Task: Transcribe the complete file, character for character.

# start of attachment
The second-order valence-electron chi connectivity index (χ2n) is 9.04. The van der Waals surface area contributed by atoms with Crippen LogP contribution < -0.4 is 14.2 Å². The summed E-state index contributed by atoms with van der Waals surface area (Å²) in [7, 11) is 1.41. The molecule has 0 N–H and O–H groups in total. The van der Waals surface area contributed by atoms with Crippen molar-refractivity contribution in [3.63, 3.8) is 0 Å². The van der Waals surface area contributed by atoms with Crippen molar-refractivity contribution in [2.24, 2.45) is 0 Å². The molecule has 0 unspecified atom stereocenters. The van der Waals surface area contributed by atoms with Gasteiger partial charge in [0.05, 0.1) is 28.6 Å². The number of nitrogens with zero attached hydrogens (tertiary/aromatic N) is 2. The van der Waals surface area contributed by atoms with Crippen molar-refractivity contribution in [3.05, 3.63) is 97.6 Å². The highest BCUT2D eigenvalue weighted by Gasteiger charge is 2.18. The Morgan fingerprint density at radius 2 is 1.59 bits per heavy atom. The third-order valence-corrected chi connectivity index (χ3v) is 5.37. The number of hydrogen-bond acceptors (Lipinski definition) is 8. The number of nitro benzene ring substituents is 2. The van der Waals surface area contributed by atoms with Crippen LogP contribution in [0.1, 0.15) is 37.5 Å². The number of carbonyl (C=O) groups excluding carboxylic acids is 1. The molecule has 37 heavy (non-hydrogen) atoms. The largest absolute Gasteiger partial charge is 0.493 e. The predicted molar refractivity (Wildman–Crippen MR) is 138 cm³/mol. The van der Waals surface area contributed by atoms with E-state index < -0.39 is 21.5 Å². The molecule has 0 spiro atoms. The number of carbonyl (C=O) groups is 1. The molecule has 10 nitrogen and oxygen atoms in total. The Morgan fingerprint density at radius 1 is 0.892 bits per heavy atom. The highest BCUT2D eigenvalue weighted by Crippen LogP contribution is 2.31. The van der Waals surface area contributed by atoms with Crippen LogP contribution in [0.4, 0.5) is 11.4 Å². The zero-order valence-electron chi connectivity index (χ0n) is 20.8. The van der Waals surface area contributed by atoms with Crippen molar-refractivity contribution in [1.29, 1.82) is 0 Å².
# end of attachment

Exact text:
The second-order valence-electron chi connectivity index (χ2n) is 9.04. The van der Waals surface area contributed by atoms with Crippen LogP contribution < -0.4 is 14.2 Å². The summed E-state index contributed by atoms with van der Waals surface area (Å²) in [7, 11) is 1.41. The molecule has 0 N–H and O–H groups in total. The van der Waals surface area contributed by atoms with Crippen molar-refractivity contribution in [3.63, 3.8) is 0 Å². The van der Waals surface area contributed by atoms with Crippen molar-refractivity contribution in [2.24, 2.45) is 0 Å². The molecule has 0 unspecified atom stereocenters. The van der Waals surface area contributed by atoms with Gasteiger partial charge in [0.05, 0.1) is 28.6 Å². The number of nitrogens with zero attached hydrogens (tertiary/aromatic N) is 2. The van der Waals surface area contributed by atoms with Crippen molar-refractivity contribution in [3.05, 3.63) is 97.6 Å². The highest BCUT2D eigenvalue weighted by Gasteiger charge is 2.18. The Morgan fingerprint density at radius 2 is 1.59 bits per heavy atom. The third-order valence-corrected chi connectivity index (χ3v) is 5.37. The number of hydrogen-bond acceptors (Lipinski definition) is 8. The number of nitro benzene ring substituents is 2. The van der Waals surface area contributed by atoms with Crippen LogP contribution in [0.1, 0.15) is 37.5 Å². The number of carbonyl (C=O) groups excluding carboxylic acids is 1. The molecule has 37 heavy (non-hydrogen) atoms. The largest absolute Gasteiger partial charge is 0.493 e. The predicted molar refractivity (Wildman–Crippen MR) is 138 cm³/mol. The van der Waals surface area contributed by atoms with E-state index < -0.39 is 21.5 Å². The molecule has 0 spiro atoms. The number of carbonyl (C=O) groups is 1. The molecule has 10 nitrogen and oxygen atoms in total. The Morgan fingerprint density at radius 1 is 0.892 bits per heavy atom. The highest BCUT2D eigenvalue weighted by Crippen LogP contribution is 2.31. The van der Waals surface area contributed by atoms with Crippen LogP contribution in [0.4, 0.5) is 11.4 Å². The zero-order valence-electron chi connectivity index (χ0n) is 20.8. The van der Waals surface area contributed by atoms with Crippen molar-refractivity contribution in [1.29, 1.82) is 0 Å².